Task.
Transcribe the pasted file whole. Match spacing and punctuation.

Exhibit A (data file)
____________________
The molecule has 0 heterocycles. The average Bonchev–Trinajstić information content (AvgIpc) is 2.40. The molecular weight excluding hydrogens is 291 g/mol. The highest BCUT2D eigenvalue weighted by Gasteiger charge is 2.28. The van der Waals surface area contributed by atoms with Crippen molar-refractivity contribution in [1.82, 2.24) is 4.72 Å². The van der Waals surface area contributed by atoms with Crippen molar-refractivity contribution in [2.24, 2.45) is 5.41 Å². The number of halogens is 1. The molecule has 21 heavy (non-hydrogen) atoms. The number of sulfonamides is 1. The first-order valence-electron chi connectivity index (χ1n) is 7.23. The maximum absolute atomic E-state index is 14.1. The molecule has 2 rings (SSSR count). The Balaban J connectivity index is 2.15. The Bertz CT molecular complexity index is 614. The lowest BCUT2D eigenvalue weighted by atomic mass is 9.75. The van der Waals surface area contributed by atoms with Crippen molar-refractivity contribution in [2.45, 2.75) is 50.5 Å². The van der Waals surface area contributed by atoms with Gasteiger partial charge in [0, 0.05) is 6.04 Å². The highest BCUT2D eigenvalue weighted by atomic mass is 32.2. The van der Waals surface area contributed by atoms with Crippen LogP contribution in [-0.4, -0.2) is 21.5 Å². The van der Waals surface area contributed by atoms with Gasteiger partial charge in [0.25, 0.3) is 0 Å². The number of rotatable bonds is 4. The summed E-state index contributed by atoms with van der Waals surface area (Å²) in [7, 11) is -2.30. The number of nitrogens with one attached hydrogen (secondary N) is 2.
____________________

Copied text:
The molecule has 0 heterocycles. The average Bonchev–Trinajstić information content (AvgIpc) is 2.40. The molecular weight excluding hydrogens is 291 g/mol. The highest BCUT2D eigenvalue weighted by Gasteiger charge is 2.28. The van der Waals surface area contributed by atoms with Crippen molar-refractivity contribution in [1.82, 2.24) is 4.72 Å². The van der Waals surface area contributed by atoms with Crippen molar-refractivity contribution in [2.24, 2.45) is 5.41 Å². The number of halogens is 1. The molecule has 21 heavy (non-hydrogen) atoms. The number of sulfonamides is 1. The first-order valence-electron chi connectivity index (χ1n) is 7.23. The maximum absolute atomic E-state index is 14.1. The molecule has 2 rings (SSSR count). The Balaban J connectivity index is 2.15. The Bertz CT molecular complexity index is 614. The lowest BCUT2D eigenvalue weighted by atomic mass is 9.75. The van der Waals surface area contributed by atoms with Crippen molar-refractivity contribution in [2.45, 2.75) is 50.5 Å². The van der Waals surface area contributed by atoms with Gasteiger partial charge in [0, 0.05) is 6.04 Å². The highest BCUT2D eigenvalue weighted by atomic mass is 32.2. The van der Waals surface area contributed by atoms with Crippen LogP contribution in [-0.4, -0.2) is 21.5 Å². The van der Waals surface area contributed by atoms with Gasteiger partial charge in [0.25, 0.3) is 0 Å². The number of rotatable bonds is 4. The summed E-state index contributed by atoms with van der Waals surface area (Å²) in [7, 11) is -2.30. The number of nitrogens with one attached hydrogen (secondary N) is 2.